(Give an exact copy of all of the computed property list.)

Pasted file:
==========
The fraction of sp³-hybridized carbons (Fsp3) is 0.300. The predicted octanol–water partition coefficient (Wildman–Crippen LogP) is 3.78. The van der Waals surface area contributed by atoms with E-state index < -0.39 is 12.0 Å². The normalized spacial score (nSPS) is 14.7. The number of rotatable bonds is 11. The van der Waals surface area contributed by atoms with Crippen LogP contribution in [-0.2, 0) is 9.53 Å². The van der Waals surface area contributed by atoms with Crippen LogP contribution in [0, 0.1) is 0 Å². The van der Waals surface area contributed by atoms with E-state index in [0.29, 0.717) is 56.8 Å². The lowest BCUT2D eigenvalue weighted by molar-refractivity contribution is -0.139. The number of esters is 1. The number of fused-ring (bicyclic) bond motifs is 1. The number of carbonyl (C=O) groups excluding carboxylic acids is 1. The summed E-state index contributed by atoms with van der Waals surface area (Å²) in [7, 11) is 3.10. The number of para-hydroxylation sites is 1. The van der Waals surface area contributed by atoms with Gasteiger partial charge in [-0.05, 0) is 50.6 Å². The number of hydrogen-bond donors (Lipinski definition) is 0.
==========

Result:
The fraction of sp³-hybridized carbons (Fsp3) is 0.300. The predicted octanol–water partition coefficient (Wildman–Crippen LogP) is 3.78. The van der Waals surface area contributed by atoms with E-state index < -0.39 is 12.0 Å². The normalized spacial score (nSPS) is 14.7. The number of rotatable bonds is 11. The van der Waals surface area contributed by atoms with Crippen LogP contribution in [-0.2, 0) is 9.53 Å². The van der Waals surface area contributed by atoms with Crippen LogP contribution in [0, 0.1) is 0 Å². The van der Waals surface area contributed by atoms with E-state index in [0.29, 0.717) is 56.8 Å². The lowest BCUT2D eigenvalue weighted by molar-refractivity contribution is -0.139. The number of esters is 1. The number of fused-ring (bicyclic) bond motifs is 1. The number of carbonyl (C=O) groups excluding carboxylic acids is 1. The summed E-state index contributed by atoms with van der Waals surface area (Å²) in [7, 11) is 3.10. The number of para-hydroxylation sites is 1. The van der Waals surface area contributed by atoms with Gasteiger partial charge in [-0.05, 0) is 50.6 Å². The number of hydrogen-bond donors (Lipinski definition) is 0.